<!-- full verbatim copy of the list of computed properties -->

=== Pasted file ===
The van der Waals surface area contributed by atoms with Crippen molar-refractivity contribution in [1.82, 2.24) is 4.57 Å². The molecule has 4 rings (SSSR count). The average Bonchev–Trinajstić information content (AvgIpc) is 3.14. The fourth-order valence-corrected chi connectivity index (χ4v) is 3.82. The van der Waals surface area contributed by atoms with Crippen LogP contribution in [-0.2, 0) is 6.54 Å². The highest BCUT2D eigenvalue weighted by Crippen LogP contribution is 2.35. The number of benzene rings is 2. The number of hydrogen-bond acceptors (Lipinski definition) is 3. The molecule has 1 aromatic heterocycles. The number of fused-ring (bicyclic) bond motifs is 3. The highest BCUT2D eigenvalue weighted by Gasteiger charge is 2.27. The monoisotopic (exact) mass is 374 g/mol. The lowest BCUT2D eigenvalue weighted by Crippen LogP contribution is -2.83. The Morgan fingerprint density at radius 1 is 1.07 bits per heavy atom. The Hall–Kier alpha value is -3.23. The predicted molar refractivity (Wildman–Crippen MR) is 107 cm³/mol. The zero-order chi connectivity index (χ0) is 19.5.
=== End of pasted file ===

The van der Waals surface area contributed by atoms with Crippen molar-refractivity contribution in [1.82, 2.24) is 4.57 Å². The molecule has 4 rings (SSSR count). The average Bonchev–Trinajstić information content (AvgIpc) is 3.14. The fourth-order valence-corrected chi connectivity index (χ4v) is 3.82. The van der Waals surface area contributed by atoms with Crippen LogP contribution in [-0.2, 0) is 6.54 Å². The highest BCUT2D eigenvalue weighted by Crippen LogP contribution is 2.35. The number of benzene rings is 2. The number of hydrogen-bond acceptors (Lipinski definition) is 3. The molecule has 1 aromatic heterocycles. The number of fused-ring (bicyclic) bond motifs is 3. The highest BCUT2D eigenvalue weighted by Gasteiger charge is 2.27. The monoisotopic (exact) mass is 374 g/mol. The lowest BCUT2D eigenvalue weighted by Crippen LogP contribution is -2.83. The Morgan fingerprint density at radius 1 is 1.07 bits per heavy atom. The Hall–Kier alpha value is -3.23. The predicted molar refractivity (Wildman–Crippen MR) is 107 cm³/mol. The zero-order chi connectivity index (χ0) is 19.5.